You could hire in a compliance professional for the organisation or each department (and I would encourage this) but you will still face a loss of productivity while the person finds their feet. You will have to invest in some change management in a form that suits your organisation. You will have to invest in some human resource consulting. Every person in your organisation that deals with personal data will have a duty toward the organisation and the data subjects to ensure they are dealing with that data correctly. This data protection duty and their new responsibilities will have to be communicated to them. Contractual duties or KPAs will have to be amended and staff training on data protection and privacy will have to happen.
To give you some perspective, think back to the days when computers were introduced into the workplace. People were scared and stressed. Organisations took a hit on productivity so that they could enhance performance and productivity thereby increasing revenue in the long run. Think about data protection in this context and prepare your staff for the change. Spring cleaning your personal data bloat, or in technical speak cleansing the data, can and should be a positive experience for your organisation. I can guarantee you as one example that your marketing will become far more focused and you will not feel that you are shouting into the wind when you send out the company newsletter.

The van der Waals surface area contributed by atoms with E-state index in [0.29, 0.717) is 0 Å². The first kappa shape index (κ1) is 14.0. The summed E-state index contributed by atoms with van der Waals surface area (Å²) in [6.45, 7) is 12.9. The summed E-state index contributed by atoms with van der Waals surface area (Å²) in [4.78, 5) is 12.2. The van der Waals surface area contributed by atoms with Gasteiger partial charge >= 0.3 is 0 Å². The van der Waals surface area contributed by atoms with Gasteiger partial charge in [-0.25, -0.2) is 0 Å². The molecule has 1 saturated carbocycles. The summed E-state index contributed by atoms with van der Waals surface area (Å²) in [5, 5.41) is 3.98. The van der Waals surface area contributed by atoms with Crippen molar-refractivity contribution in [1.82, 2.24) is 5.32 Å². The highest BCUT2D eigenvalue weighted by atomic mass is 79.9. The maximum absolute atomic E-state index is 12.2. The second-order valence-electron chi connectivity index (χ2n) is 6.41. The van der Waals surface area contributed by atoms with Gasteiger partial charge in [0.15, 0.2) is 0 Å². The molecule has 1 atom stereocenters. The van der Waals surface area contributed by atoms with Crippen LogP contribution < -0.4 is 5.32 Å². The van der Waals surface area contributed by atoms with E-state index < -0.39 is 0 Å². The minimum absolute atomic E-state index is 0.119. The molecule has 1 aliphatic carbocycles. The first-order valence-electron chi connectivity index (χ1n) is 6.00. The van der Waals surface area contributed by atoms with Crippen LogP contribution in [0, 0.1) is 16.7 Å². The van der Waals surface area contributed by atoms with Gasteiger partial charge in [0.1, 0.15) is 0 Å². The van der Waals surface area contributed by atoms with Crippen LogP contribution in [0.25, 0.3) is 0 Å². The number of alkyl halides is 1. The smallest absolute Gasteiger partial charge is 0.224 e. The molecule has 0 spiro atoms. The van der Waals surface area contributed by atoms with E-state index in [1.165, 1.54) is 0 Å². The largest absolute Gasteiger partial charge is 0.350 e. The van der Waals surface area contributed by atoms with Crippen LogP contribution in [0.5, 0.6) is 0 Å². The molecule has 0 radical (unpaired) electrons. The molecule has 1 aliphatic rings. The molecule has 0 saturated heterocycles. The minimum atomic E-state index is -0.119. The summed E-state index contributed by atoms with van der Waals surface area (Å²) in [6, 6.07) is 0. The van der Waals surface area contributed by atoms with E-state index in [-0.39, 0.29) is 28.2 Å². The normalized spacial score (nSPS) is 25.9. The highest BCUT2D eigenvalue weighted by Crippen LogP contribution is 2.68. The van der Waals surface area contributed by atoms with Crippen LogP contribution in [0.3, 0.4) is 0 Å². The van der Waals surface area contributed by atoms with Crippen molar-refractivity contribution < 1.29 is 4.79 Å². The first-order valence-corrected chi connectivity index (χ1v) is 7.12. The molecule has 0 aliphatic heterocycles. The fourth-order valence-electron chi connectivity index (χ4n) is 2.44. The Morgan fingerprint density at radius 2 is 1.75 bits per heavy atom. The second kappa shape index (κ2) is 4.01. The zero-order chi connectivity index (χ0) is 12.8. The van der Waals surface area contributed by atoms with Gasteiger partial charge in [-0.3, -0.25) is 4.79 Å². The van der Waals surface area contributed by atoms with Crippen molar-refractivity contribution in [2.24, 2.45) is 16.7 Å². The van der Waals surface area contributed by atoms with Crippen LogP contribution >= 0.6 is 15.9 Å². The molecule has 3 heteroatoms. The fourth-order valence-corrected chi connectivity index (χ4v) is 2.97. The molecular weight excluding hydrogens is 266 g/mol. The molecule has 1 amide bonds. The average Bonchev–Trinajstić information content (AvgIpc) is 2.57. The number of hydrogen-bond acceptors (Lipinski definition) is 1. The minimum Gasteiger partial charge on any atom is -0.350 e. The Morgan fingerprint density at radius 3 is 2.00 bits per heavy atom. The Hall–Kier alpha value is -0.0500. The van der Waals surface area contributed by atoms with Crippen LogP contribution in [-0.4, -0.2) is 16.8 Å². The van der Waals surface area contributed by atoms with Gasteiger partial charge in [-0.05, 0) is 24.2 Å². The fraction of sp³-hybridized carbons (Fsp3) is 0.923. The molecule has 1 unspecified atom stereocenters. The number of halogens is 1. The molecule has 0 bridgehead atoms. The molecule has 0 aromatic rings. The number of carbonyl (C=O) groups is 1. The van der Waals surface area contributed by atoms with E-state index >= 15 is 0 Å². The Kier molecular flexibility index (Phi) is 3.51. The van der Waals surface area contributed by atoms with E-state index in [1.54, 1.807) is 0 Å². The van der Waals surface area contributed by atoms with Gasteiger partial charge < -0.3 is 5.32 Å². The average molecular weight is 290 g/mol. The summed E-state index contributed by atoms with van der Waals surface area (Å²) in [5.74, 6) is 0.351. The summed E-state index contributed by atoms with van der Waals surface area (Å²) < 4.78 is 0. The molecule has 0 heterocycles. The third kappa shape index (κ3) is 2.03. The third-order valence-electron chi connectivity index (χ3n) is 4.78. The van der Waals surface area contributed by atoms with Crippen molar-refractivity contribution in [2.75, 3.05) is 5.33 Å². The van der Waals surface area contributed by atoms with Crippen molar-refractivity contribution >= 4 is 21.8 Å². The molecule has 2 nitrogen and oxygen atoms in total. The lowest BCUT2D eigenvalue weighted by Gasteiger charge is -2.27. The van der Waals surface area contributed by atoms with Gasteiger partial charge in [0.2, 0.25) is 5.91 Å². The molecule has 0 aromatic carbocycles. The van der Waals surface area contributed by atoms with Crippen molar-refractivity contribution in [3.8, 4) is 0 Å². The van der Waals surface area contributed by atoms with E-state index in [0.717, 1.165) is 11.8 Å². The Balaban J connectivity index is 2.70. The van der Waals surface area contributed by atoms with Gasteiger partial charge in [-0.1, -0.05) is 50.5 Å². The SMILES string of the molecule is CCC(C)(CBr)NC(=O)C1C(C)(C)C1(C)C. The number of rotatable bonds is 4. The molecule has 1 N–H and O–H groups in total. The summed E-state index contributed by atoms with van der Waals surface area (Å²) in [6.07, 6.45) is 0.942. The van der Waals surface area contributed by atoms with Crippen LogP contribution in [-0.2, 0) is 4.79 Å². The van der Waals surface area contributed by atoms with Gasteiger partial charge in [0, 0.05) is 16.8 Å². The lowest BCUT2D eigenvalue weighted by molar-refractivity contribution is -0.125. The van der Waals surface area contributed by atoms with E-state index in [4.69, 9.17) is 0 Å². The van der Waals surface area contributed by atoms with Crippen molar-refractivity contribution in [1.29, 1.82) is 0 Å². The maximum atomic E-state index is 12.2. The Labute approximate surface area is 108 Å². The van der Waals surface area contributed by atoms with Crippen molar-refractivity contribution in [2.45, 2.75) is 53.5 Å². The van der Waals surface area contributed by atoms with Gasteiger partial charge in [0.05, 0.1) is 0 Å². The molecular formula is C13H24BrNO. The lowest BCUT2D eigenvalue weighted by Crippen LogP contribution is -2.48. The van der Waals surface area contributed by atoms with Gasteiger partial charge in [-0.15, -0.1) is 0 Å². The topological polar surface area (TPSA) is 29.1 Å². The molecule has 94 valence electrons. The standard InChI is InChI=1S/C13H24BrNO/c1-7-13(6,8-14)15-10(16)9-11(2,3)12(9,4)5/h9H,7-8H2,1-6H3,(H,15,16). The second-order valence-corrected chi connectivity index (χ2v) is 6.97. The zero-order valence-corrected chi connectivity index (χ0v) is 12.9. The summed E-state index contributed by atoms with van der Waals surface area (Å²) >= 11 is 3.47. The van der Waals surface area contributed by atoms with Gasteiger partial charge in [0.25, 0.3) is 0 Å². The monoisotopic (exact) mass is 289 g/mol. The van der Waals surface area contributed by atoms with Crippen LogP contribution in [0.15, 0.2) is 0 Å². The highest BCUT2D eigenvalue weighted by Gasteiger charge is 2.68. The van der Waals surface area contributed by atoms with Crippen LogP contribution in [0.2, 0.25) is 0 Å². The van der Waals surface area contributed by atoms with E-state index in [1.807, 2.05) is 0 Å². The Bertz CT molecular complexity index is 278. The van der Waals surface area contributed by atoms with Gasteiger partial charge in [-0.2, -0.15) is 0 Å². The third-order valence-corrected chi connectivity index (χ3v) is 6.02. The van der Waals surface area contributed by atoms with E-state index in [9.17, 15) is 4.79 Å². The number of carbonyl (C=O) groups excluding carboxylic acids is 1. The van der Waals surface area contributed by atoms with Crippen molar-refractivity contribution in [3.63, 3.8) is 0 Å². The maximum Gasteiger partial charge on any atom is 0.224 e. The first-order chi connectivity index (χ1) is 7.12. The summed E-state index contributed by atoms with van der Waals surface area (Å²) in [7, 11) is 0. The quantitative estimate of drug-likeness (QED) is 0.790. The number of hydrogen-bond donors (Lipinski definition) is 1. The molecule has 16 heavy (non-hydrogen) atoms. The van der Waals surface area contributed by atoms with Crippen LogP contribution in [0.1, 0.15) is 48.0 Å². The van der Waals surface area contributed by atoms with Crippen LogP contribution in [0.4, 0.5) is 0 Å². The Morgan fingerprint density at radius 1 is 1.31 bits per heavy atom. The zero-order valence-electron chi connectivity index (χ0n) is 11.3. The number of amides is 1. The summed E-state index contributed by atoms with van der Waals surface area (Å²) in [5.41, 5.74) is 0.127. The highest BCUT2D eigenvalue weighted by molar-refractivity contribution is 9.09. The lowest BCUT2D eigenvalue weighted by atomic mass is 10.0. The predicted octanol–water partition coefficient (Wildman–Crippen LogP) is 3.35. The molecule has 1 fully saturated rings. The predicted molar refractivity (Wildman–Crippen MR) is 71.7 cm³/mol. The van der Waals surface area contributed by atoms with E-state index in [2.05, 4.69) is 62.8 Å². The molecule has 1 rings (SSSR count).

Investing now, to recoup hidden GDPR costs
My advice to organisations starting out on the journey towards being able to demonstrate compliance (it is quite a mouthful, but this is how we say it) with the General Data Protection Regulations, ePrivacy Regulations (not in final form yet) and data protection principles generally is to invest in services and tools to mitigate the loss. These include:
- professional assistance in the form of data protection consulting and auditing services that will put you on the fast track and give you assurance that you are focussing on your high-risk areas at the outset
- investing in the informational and management software tools as they will cut down the time required for compliance by at least 80%
- HR consulting that will get your staff members thinking positively and in doing so be more prepared for the changes within their roles
- getting your management structures on board, aware and talking about data protection at all levels
- getting your staff trained
By implementing these suggestions during your data protection compliance process, you will build the buffer your organisation needs to recoup some of the hidden costs, ensure a healthy increase in productivity and ultimately create an increase in revenue.
I have included a very simple exercise for you to do. Download this PDF file, print it (YES, actually do print the piece of paper) and sit with a pencil or pen and fill in the table demonstrating the flow of personal data within your job role.
Philipa Jane Farley is a guest blogger for us at Libryo. She provides external auditing, training and advisory service to SME's in the privacy law space. Her aim is to make the GDPR/ePR change and compliance process as painless as possible.